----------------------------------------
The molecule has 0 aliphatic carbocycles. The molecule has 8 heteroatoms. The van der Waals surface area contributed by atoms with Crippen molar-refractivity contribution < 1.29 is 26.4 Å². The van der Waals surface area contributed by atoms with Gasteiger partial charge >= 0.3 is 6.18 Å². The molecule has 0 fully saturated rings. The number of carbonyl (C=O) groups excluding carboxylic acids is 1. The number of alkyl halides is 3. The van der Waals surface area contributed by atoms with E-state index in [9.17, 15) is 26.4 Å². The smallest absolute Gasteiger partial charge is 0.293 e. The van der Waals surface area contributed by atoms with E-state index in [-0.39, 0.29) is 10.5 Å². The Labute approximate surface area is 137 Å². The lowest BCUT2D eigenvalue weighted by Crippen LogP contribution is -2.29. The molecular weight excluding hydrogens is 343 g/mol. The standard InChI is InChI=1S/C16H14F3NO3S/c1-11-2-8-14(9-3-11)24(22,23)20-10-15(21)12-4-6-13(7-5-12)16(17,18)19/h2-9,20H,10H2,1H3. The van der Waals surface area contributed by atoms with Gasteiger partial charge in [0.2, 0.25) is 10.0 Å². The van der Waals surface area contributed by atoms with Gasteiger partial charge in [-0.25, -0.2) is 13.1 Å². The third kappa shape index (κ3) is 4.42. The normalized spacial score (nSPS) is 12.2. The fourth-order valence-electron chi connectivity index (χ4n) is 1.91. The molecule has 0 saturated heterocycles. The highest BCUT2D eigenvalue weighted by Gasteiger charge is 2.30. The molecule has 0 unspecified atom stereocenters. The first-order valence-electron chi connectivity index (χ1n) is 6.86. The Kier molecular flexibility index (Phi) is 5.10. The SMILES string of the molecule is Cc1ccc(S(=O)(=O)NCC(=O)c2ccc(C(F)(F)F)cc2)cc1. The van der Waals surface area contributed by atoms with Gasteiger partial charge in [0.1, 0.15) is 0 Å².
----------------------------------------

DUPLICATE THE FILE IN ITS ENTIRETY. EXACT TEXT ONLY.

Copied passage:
The molecule has 0 aliphatic carbocycles. The molecule has 8 heteroatoms. The van der Waals surface area contributed by atoms with Crippen molar-refractivity contribution < 1.29 is 26.4 Å². The van der Waals surface area contributed by atoms with Gasteiger partial charge >= 0.3 is 6.18 Å². The molecule has 0 fully saturated rings. The number of carbonyl (C=O) groups excluding carboxylic acids is 1. The number of alkyl halides is 3. The van der Waals surface area contributed by atoms with E-state index in [9.17, 15) is 26.4 Å². The smallest absolute Gasteiger partial charge is 0.293 e. The van der Waals surface area contributed by atoms with E-state index in [-0.39, 0.29) is 10.5 Å². The Labute approximate surface area is 137 Å². The lowest BCUT2D eigenvalue weighted by Crippen LogP contribution is -2.29. The molecular weight excluding hydrogens is 343 g/mol. The standard InChI is InChI=1S/C16H14F3NO3S/c1-11-2-8-14(9-3-11)24(22,23)20-10-15(21)12-4-6-13(7-5-12)16(17,18)19/h2-9,20H,10H2,1H3. The van der Waals surface area contributed by atoms with Gasteiger partial charge in [0.2, 0.25) is 10.0 Å². The van der Waals surface area contributed by atoms with Gasteiger partial charge in [-0.25, -0.2) is 13.1 Å². The third kappa shape index (κ3) is 4.42. The normalized spacial score (nSPS) is 12.2. The fourth-order valence-electron chi connectivity index (χ4n) is 1.91. The molecule has 0 saturated heterocycles. The highest BCUT2D eigenvalue weighted by Gasteiger charge is 2.30. The molecule has 0 unspecified atom stereocenters. The first-order valence-electron chi connectivity index (χ1n) is 6.86. The Kier molecular flexibility index (Phi) is 5.10. The SMILES string of the molecule is Cc1ccc(S(=O)(=O)NCC(=O)c2ccc(C(F)(F)F)cc2)cc1. The van der Waals surface area contributed by atoms with Gasteiger partial charge in [0.1, 0.15) is 0 Å².